No, Your Vulva Doesn't Need Skincare
The recent trend of vulva skincare is abuzz all over the internet. A cursory scroll through these products reveals promises to make your vulva feel "celebrated," "silky," "supported" and "rejuvenated."
The myriad cleansers, oils, toners, moisturizers and sheet masks for your vulva aren't cheap, ranging from $30 to $70. Such wide prevalence and high price tags require a doctor's opinion on these products.
Sensitivity is key
Sarah Yamaguchi, M.D., a board-certified gynecologist at DTLA Gynecology in Los Angeles, said gently washing the vulval area with normal soap is adequate. The vagina is self-cleaning, which means you don't need to use any special products to clean inside the vaginal canal.
Yamaguchi said if you have sensitive skin, a soap for sensitive skin should suffice with no other products needed. On the question of whether skincare products for the vulva can potentially cause harm, she suggested reading the ingredients carefully.
"A lot of products have scents or other irritants that people can be sensitive to, which can either cause an allergy or can throw off the normal balance of bacteria found in the area," she added.
A 2013 study published in Microbial Ecology in Health and Disease emphasized that vaginal hygiene products rarely come with warning labels. The study evaluated a few over-the-counter vaginal products, including one moisturizer, one lubricant/moisturizer and a vaginal douche. It concluded their use might affect the vaginal immune environment.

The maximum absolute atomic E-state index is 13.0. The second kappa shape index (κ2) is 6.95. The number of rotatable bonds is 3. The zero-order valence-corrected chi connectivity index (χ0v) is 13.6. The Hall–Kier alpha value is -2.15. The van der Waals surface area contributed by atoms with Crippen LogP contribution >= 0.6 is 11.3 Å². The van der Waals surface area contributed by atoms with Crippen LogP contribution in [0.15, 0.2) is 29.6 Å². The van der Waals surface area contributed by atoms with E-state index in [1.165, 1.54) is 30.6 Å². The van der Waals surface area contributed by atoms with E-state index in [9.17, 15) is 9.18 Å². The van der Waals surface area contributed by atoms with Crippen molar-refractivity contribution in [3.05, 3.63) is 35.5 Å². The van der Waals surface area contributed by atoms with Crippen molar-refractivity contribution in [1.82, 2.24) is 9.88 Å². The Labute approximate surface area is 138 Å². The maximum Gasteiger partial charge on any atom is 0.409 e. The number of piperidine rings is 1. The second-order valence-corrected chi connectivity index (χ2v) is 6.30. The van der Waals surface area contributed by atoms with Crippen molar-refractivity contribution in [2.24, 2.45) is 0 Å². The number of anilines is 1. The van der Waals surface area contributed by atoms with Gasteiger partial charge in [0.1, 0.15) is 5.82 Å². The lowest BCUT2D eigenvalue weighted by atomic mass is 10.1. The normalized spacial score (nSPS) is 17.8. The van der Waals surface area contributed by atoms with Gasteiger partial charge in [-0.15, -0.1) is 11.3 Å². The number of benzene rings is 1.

Any product that could alter the vaginal pH—normally about 4.5—could change the vaginal microbiome, which is essential for defending against pathogens and infection. Out of the products tested, researchers found the moisturizer to be most toxic to vaginal keratinocytes, which play a significant role in protecting the microbiome.
There are dermatological reasons to proceed with caution around vulva skincare, too.
"Vulval skin is much more sensitive than the skin on the rest of our bodies, and so gentle skincare is essential," explained Sarah Smithson, M.D., a dermatologist at Skindepth Dermatology in Australia. "Aggressive skincare can worsen preexisting vulval skin conditions or sometimes trigger a skin condition.